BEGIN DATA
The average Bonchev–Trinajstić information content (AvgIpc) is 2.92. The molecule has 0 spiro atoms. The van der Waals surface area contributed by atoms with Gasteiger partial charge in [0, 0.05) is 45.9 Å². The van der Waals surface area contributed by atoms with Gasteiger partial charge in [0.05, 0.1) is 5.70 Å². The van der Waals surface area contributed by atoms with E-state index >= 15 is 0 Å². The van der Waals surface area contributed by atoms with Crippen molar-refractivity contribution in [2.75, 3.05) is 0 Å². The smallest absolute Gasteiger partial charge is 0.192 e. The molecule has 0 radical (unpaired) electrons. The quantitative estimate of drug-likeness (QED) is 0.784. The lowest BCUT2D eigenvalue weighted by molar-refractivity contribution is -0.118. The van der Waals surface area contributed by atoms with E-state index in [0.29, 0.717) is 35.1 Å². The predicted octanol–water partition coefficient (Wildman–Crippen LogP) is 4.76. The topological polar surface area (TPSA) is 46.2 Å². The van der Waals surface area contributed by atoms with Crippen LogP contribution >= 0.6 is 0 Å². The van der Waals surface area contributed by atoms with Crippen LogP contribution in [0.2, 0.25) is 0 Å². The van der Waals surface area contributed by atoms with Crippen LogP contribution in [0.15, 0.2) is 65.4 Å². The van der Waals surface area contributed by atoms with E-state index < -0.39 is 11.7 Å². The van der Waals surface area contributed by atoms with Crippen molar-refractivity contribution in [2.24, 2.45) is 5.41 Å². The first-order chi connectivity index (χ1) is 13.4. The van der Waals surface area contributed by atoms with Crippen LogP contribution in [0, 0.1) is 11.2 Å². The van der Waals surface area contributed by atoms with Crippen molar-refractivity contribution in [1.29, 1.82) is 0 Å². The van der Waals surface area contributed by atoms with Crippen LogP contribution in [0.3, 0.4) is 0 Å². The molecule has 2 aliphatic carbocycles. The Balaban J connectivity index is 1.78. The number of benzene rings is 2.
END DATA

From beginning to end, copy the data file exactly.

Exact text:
The average Bonchev–Trinajstić information content (AvgIpc) is 2.92. The molecule has 0 spiro atoms. The van der Waals surface area contributed by atoms with Gasteiger partial charge in [0, 0.05) is 45.9 Å². The van der Waals surface area contributed by atoms with Gasteiger partial charge in [0.05, 0.1) is 5.70 Å². The van der Waals surface area contributed by atoms with E-state index >= 15 is 0 Å². The van der Waals surface area contributed by atoms with Crippen molar-refractivity contribution in [2.75, 3.05) is 0 Å². The smallest absolute Gasteiger partial charge is 0.192 e. The molecule has 0 radical (unpaired) electrons. The quantitative estimate of drug-likeness (QED) is 0.784. The lowest BCUT2D eigenvalue weighted by molar-refractivity contribution is -0.118. The van der Waals surface area contributed by atoms with E-state index in [0.29, 0.717) is 35.1 Å². The predicted octanol–water partition coefficient (Wildman–Crippen LogP) is 4.76. The topological polar surface area (TPSA) is 46.2 Å². The van der Waals surface area contributed by atoms with Crippen LogP contribution >= 0.6 is 0 Å². The van der Waals surface area contributed by atoms with Crippen LogP contribution in [0.2, 0.25) is 0 Å². The van der Waals surface area contributed by atoms with Crippen LogP contribution in [0.15, 0.2) is 65.4 Å². The van der Waals surface area contributed by atoms with E-state index < -0.39 is 11.7 Å². The van der Waals surface area contributed by atoms with Crippen molar-refractivity contribution in [2.24, 2.45) is 5.41 Å². The first-order chi connectivity index (χ1) is 13.4. The van der Waals surface area contributed by atoms with Crippen LogP contribution in [0, 0.1) is 11.2 Å². The van der Waals surface area contributed by atoms with Crippen molar-refractivity contribution in [1.29, 1.82) is 0 Å². The van der Waals surface area contributed by atoms with Crippen LogP contribution in [0.3, 0.4) is 0 Å². The molecule has 2 aliphatic carbocycles. The Balaban J connectivity index is 1.78. The number of benzene rings is 2.